Late Gothic & Early Renaissance

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Late Gothic & Early Renaissance

Nanni di Banco
Agostino Di Duccio
Bertoldo di Giovanni
Mino da Fiesole

Desiderio da Settignano
Andrea Bregno
Pietro Lombardo
Antonio Lombardo
Tullio Lombardo
Giovanni Antonio Amadeo
Francesco di Giorgio Martini
Benedetto da Maiano
Luca Della Robbia
Andrea della Robbia

Bernardo Rossellino
Antonio Rossellino
Antonio del Pollaiuolo
Niccolò dell’Arca
Andrea del Verrocchio
Francesco di Giorgio Martini

Francesco di Giorgio, in full Francesco Maurizio di Giorgio Martini, or di Martino, (baptized Sept. 23, 1439, Siena, republic of Siena [Italy]—d. 1502, Siena), early Italian Renaissance painter, sculptor, architect, and designer.

Remarkably versatile, a kind of Renaissance homo universale, Francesco combined the bold investigation of the humanist scholars with the conservative lyricism of the Sienese school. His early works were manuscript illuminations, furniture panels, and two monumental altarpieces: the “Coronation of the Virgin” (1471) and “The Nativity” (1475). “The Nativity” shows that Francesco was greatly influenced by Florentine artists of the period, especially Andrea del Verrocchio.

Francesco is remembered chiefly as an architect and an architectural theorist. He translated Vitruvius and wrote an original work on architecture, Trattato di architettura civile e militare, which discusses city planning and military architecture, anticipating some of the architectural theories of the high Renaissance. By 1477 he was in the service of Duke Federico da Montefeltro, in Urbino, where he may have participated in the design and decoration of parts of the palace of Urbino, and built 136 military fortresses. His architectural masterpiece is Santa Maria del Calcinaio, Cortona (commissioned 1484), which, however, is now greatly altered. As a sculptor he is best known for four bronze figures for the high altar of Siena Cathedral (1489–97) and for a series of bronze reliefs showing Verrocchio’s influence. (They have also been attributed to the young Leonardo da Vinci.) He also designed fortifications, battle machinery, and weapons and is thought to have originated the land mine.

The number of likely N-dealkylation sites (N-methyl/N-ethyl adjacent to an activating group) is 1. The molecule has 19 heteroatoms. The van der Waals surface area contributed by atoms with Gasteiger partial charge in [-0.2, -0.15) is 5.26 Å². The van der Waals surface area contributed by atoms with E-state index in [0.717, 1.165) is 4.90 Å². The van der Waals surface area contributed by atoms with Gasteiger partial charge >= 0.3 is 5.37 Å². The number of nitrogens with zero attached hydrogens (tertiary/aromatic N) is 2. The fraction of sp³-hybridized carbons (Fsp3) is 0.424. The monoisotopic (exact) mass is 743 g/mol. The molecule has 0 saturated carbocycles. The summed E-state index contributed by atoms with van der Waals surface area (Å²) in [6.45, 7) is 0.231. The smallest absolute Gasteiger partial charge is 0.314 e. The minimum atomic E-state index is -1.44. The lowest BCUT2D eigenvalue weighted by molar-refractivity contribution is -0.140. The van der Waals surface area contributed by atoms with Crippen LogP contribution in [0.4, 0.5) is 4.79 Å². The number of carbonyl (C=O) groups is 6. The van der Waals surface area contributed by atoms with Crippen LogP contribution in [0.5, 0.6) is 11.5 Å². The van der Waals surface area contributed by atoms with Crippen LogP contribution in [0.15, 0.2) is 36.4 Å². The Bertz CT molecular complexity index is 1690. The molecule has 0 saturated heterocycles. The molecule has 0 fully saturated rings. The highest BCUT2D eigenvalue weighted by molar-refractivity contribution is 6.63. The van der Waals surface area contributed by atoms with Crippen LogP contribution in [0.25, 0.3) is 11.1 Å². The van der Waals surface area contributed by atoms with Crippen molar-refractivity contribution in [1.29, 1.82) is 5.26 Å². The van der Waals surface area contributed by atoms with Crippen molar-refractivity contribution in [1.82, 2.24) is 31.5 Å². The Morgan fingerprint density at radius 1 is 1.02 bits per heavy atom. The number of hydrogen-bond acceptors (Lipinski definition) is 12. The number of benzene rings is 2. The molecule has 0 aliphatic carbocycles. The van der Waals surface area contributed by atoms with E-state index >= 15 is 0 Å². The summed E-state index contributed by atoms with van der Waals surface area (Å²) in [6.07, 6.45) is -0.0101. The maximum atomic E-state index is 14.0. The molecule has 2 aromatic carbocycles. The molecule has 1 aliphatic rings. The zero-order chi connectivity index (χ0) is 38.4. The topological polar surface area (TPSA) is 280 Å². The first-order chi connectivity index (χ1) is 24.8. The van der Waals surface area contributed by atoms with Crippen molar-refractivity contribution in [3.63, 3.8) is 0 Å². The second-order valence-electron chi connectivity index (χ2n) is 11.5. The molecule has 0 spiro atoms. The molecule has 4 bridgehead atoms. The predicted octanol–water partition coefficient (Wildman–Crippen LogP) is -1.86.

Encyclopædia Britannica


Francesco di Giorgio Martini. St John the Baptist. 1464. Polychromed wood, height 181 cm.
Museo dell'Opera del Duomo, Siena
Francesco di Giorgio Martini. St Christopher. c. 1494. Polychromed wood, height 163 cm.
Musee du Louvre, Paris


Francesco di Giorgio Martini. Deposition from the Cross
c. 1477
Bronze, 86 x 75 cm
Santa Maria del Carmine, Venice


Francesco di Giorgio Martini. Allegory of Discord
Stucco relief, 50 x 67 cm
Victoria and Albert Museum, London


Francesco di Giorgio Martini. The Flagellation of Christ
c. 1480
Galleria Nazionale dell'Umbria, Perugia


Francesco di Giorgio Martini. Mythological Scene
c. 1480
Stucco, 50 x 70 cm
Chigi Saracini Collection, Siena


Francesco di Giorgio Martini. St Jerome in the Desert
c. 1485
Bronze, 55 x 37 cm
National Gallery of Art, Washington


Francesco di Giorgio Martini. Angels
Bronze, height 124 cm
Duomo, Siena